1960 VBB 150
P200 Kickstart change:
One thing that always bugged me about putting a P200 engine in my VBB was the modern look of the P200 kickstart. It has better leverage and makes it easier to start, but it is a dead give away, letting everyone know what type of engine you are running, and takes away from the classic lines of the bike.
It is easy to change this out to an older Rally style or 60s style kickstart if you are rebuilding the engine at any time. Unfortunately you'll need to split the cases to do this conversion. I left it until I had to replace oil seals since I was splitting the casings anyway. The only parts you'll need are a new Rally kickstart shaft and integral gear, and the kickstart itself.
Basically the way the kickstart works is that there is a half-moon shaped gear welded to the kickstart spline inside the engine casings. It has a small beveled area (blue arrow above) that interfaces with a small gear (yellow arrow) on the input shaft (green arrow). When the kickstart is in the normal position, this beveled area slightly lifts the gear away from the input shaft so that the input shaft gears can rotate freely. When the kickstart is pushed, the bevel passes the smaller gear and allows it to drop down on to the input shaft with the help of a spring. It then engages with both the input shaft and the teethed face of the half-moon kickstart spline gear.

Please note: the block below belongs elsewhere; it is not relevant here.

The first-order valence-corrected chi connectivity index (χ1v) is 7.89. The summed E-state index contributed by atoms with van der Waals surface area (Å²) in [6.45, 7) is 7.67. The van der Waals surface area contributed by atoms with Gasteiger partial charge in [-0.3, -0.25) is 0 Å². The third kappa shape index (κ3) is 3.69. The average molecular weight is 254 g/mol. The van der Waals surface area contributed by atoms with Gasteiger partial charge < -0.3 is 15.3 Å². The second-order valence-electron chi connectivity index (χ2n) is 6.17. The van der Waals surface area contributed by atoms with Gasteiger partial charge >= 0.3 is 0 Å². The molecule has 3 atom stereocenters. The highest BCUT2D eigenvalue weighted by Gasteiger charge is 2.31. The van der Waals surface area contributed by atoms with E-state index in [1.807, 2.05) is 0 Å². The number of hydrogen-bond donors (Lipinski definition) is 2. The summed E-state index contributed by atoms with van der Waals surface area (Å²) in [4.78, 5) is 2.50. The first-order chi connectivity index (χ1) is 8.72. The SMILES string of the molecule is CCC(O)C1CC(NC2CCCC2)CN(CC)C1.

Anyway..below is a shot of a typical P200 kickstart spline and gear. The spline area goes between the two red arrows. This is the area that the kickstart lever attaches to.
Below is the Rally equivalent. Everything on the part is the same as the P200 part, except for the position of the splines (shown again with red arrows) - see the difference?
This difference allows you to put an older type kickstart and still have a perfectly functioning starter system. Once the cases are apart, just drive out the old kickstart spline through the flywheel casing with a rubber mallet. There will be a noise when the kickstart spring releases from the casing. Take the spring off the old spline and place it exactly the same way on the new one. Then drive the kickstart spline almost all the way into the casing. At this point you'll have to relocate the kickstart spring end in the hole in the casing. It is easy to do with a large screwdriver. That's it - all you have to do is rebuild the engine and connect the new kickstart lever to the outside spline.
Above is a shot of my seriously beat up (unfortunately that's what happens using a bike in a city and parking it outside for years) VBB with the new kickstart attached. I wish I had done this back when I built the bike.